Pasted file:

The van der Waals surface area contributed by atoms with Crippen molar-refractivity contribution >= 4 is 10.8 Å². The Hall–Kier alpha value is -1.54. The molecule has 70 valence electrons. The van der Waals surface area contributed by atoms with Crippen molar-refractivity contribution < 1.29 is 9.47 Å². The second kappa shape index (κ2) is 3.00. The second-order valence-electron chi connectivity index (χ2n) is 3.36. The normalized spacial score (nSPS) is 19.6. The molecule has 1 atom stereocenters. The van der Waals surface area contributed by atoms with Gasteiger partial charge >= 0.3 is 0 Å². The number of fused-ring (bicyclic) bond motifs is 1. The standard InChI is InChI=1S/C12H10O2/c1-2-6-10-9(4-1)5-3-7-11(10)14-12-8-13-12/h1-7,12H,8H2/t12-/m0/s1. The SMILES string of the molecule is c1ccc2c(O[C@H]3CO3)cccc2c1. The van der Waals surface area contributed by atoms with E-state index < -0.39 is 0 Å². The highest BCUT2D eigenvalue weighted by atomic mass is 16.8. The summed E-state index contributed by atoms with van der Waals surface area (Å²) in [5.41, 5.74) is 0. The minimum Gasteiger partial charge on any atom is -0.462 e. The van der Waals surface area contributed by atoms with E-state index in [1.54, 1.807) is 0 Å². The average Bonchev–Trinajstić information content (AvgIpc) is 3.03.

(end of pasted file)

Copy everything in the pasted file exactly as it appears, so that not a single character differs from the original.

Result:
The van der Waals surface area contributed by atoms with Crippen molar-refractivity contribution >= 4 is 10.8 Å². The Hall–Kier alpha value is -1.54. The molecule has 70 valence electrons. The van der Waals surface area contributed by atoms with Crippen molar-refractivity contribution < 1.29 is 9.47 Å². The second kappa shape index (κ2) is 3.00. The second-order valence-electron chi connectivity index (χ2n) is 3.36. The normalized spacial score (nSPS) is 19.6. The molecule has 1 atom stereocenters. The van der Waals surface area contributed by atoms with Gasteiger partial charge >= 0.3 is 0 Å². The number of fused-ring (bicyclic) bond motifs is 1. The standard InChI is InChI=1S/C12H10O2/c1-2-6-10-9(4-1)5-3-7-11(10)14-12-8-13-12/h1-7,12H,8H2/t12-/m0/s1. The SMILES string of the molecule is c1ccc2c(O[C@H]3CO3)cccc2c1. The van der Waals surface area contributed by atoms with E-state index < -0.39 is 0 Å². The highest BCUT2D eigenvalue weighted by atomic mass is 16.8. The summed E-state index contributed by atoms with van der Waals surface area (Å²) in [5.41, 5.74) is 0. The minimum Gasteiger partial charge on any atom is -0.462 e. The van der Waals surface area contributed by atoms with E-state index in [1.54, 1.807) is 0 Å². The average Bonchev–Trinajstić information content (AvgIpc) is 3.03.